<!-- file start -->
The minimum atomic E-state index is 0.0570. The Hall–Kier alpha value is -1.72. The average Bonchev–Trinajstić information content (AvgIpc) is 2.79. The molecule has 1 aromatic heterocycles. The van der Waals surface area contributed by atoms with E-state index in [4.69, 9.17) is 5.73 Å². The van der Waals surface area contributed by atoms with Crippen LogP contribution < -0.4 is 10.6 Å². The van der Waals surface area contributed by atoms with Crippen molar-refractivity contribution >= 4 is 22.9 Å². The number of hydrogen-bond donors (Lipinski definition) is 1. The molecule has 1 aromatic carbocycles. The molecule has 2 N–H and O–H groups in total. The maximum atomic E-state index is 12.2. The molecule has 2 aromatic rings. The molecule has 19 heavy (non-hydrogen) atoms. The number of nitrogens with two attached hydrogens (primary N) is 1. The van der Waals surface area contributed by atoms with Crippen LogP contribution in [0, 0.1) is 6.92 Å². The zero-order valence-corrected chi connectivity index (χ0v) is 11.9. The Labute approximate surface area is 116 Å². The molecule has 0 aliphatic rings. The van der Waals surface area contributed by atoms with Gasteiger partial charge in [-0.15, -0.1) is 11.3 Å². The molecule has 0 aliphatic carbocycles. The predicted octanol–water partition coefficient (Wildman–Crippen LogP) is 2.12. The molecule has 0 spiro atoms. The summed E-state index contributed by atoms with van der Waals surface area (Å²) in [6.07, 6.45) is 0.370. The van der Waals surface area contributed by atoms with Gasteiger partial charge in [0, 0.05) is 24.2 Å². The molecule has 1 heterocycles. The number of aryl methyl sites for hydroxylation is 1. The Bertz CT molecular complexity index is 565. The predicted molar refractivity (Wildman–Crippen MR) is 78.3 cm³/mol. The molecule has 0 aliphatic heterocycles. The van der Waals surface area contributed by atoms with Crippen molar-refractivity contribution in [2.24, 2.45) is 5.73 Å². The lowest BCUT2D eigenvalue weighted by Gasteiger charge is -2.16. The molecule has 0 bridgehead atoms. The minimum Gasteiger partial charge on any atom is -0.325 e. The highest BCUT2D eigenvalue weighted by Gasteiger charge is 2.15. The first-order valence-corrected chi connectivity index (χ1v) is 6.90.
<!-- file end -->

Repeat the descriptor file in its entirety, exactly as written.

The minimum atomic E-state index is 0.0570. The Hall–Kier alpha value is -1.72. The average Bonchev–Trinajstić information content (AvgIpc) is 2.79. The molecule has 1 aromatic heterocycles. The van der Waals surface area contributed by atoms with E-state index in [4.69, 9.17) is 5.73 Å². The van der Waals surface area contributed by atoms with Crippen LogP contribution < -0.4 is 10.6 Å². The van der Waals surface area contributed by atoms with Crippen molar-refractivity contribution >= 4 is 22.9 Å². The number of hydrogen-bond donors (Lipinski definition) is 1. The molecule has 1 aromatic carbocycles. The molecule has 2 N–H and O–H groups in total. The maximum atomic E-state index is 12.2. The molecule has 2 aromatic rings. The molecule has 19 heavy (non-hydrogen) atoms. The number of nitrogens with two attached hydrogens (primary N) is 1. The van der Waals surface area contributed by atoms with Crippen LogP contribution in [0, 0.1) is 6.92 Å². The zero-order valence-corrected chi connectivity index (χ0v) is 11.9. The Labute approximate surface area is 116 Å². The molecule has 0 aliphatic rings. The van der Waals surface area contributed by atoms with Gasteiger partial charge in [-0.15, -0.1) is 11.3 Å². The molecule has 0 aliphatic carbocycles. The predicted octanol–water partition coefficient (Wildman–Crippen LogP) is 2.12. The molecule has 0 spiro atoms. The summed E-state index contributed by atoms with van der Waals surface area (Å²) in [6.07, 6.45) is 0.370. The van der Waals surface area contributed by atoms with Gasteiger partial charge in [0, 0.05) is 24.2 Å². The molecule has 1 heterocycles. The number of aryl methyl sites for hydroxylation is 1. The Bertz CT molecular complexity index is 565. The predicted molar refractivity (Wildman–Crippen MR) is 78.3 cm³/mol. The molecule has 0 aliphatic heterocycles. The van der Waals surface area contributed by atoms with Crippen molar-refractivity contribution in [2.24, 2.45) is 5.73 Å². The lowest BCUT2D eigenvalue weighted by Gasteiger charge is -2.16. The molecule has 0 bridgehead atoms. The minimum Gasteiger partial charge on any atom is -0.325 e. The highest BCUT2D eigenvalue weighted by Gasteiger charge is 2.15. The first-order valence-corrected chi connectivity index (χ1v) is 6.90.